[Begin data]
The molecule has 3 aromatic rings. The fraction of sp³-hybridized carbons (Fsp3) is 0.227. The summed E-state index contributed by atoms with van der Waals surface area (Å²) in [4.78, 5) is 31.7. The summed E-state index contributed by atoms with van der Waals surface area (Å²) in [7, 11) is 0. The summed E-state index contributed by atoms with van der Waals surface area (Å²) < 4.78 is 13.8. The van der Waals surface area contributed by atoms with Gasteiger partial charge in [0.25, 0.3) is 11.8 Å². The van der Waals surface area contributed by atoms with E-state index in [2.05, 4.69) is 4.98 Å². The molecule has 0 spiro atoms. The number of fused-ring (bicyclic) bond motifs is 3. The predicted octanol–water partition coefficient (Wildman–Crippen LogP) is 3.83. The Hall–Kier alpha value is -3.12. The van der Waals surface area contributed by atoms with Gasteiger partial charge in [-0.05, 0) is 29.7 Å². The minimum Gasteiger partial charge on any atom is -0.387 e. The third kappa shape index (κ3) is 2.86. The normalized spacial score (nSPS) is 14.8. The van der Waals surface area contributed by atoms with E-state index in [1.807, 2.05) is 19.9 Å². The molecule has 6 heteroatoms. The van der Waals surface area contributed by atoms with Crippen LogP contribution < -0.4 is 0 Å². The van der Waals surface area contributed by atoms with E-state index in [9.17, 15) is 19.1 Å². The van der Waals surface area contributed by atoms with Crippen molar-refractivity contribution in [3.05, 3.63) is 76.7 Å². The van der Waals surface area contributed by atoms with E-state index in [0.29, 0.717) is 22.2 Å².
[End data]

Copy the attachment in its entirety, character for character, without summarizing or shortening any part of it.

The molecule has 3 aromatic rings. The fraction of sp³-hybridized carbons (Fsp3) is 0.227. The summed E-state index contributed by atoms with van der Waals surface area (Å²) in [4.78, 5) is 31.7. The summed E-state index contributed by atoms with van der Waals surface area (Å²) in [7, 11) is 0. The summed E-state index contributed by atoms with van der Waals surface area (Å²) < 4.78 is 13.8. The van der Waals surface area contributed by atoms with Gasteiger partial charge in [0.25, 0.3) is 11.8 Å². The van der Waals surface area contributed by atoms with E-state index in [2.05, 4.69) is 4.98 Å². The molecule has 0 spiro atoms. The number of fused-ring (bicyclic) bond motifs is 3. The predicted octanol–water partition coefficient (Wildman–Crippen LogP) is 3.83. The Hall–Kier alpha value is -3.12. The van der Waals surface area contributed by atoms with Gasteiger partial charge in [-0.05, 0) is 29.7 Å². The minimum Gasteiger partial charge on any atom is -0.387 e. The third kappa shape index (κ3) is 2.86. The normalized spacial score (nSPS) is 14.8. The van der Waals surface area contributed by atoms with E-state index in [1.807, 2.05) is 19.9 Å². The molecule has 6 heteroatoms. The van der Waals surface area contributed by atoms with Crippen LogP contribution < -0.4 is 0 Å². The van der Waals surface area contributed by atoms with E-state index in [9.17, 15) is 19.1 Å². The van der Waals surface area contributed by atoms with Crippen molar-refractivity contribution in [3.05, 3.63) is 76.7 Å². The van der Waals surface area contributed by atoms with E-state index in [0.29, 0.717) is 22.2 Å².